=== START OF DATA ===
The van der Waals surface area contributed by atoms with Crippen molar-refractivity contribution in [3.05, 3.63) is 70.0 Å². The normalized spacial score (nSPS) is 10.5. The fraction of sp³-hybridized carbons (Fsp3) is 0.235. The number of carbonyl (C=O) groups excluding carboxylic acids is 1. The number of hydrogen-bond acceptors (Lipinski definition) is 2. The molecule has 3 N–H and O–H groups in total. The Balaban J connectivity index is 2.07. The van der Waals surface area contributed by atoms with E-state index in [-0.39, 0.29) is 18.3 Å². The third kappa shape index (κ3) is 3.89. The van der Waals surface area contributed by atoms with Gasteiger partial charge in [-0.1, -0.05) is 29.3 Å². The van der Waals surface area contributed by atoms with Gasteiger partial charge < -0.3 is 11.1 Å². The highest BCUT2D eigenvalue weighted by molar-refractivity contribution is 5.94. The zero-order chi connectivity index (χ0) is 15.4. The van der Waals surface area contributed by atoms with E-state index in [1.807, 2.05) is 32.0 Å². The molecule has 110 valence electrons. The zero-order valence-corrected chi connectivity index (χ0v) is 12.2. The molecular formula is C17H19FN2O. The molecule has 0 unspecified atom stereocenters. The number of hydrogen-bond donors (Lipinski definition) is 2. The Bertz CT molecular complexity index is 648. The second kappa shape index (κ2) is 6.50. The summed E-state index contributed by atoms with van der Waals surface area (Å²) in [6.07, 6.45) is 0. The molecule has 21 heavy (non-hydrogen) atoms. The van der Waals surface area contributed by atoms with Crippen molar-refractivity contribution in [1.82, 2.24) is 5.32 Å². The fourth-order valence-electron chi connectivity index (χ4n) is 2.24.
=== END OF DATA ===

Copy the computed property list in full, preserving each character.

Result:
The van der Waals surface area contributed by atoms with Crippen molar-refractivity contribution in [3.05, 3.63) is 70.0 Å². The normalized spacial score (nSPS) is 10.5. The fraction of sp³-hybridized carbons (Fsp3) is 0.235. The number of carbonyl (C=O) groups excluding carboxylic acids is 1. The number of hydrogen-bond acceptors (Lipinski definition) is 2. The molecule has 3 N–H and O–H groups in total. The Balaban J connectivity index is 2.07. The van der Waals surface area contributed by atoms with E-state index in [-0.39, 0.29) is 18.3 Å². The third kappa shape index (κ3) is 3.89. The van der Waals surface area contributed by atoms with Gasteiger partial charge in [-0.1, -0.05) is 29.3 Å². The van der Waals surface area contributed by atoms with Gasteiger partial charge < -0.3 is 11.1 Å². The highest BCUT2D eigenvalue weighted by molar-refractivity contribution is 5.94. The zero-order chi connectivity index (χ0) is 15.4. The van der Waals surface area contributed by atoms with E-state index in [1.807, 2.05) is 32.0 Å². The molecule has 110 valence electrons. The zero-order valence-corrected chi connectivity index (χ0v) is 12.2. The molecular formula is C17H19FN2O. The molecule has 0 unspecified atom stereocenters. The number of hydrogen-bond donors (Lipinski definition) is 2. The Bertz CT molecular complexity index is 648. The second kappa shape index (κ2) is 6.50. The summed E-state index contributed by atoms with van der Waals surface area (Å²) in [6.07, 6.45) is 0. The molecule has 21 heavy (non-hydrogen) atoms. The van der Waals surface area contributed by atoms with Crippen molar-refractivity contribution in [1.82, 2.24) is 5.32 Å². The fourth-order valence-electron chi connectivity index (χ4n) is 2.24.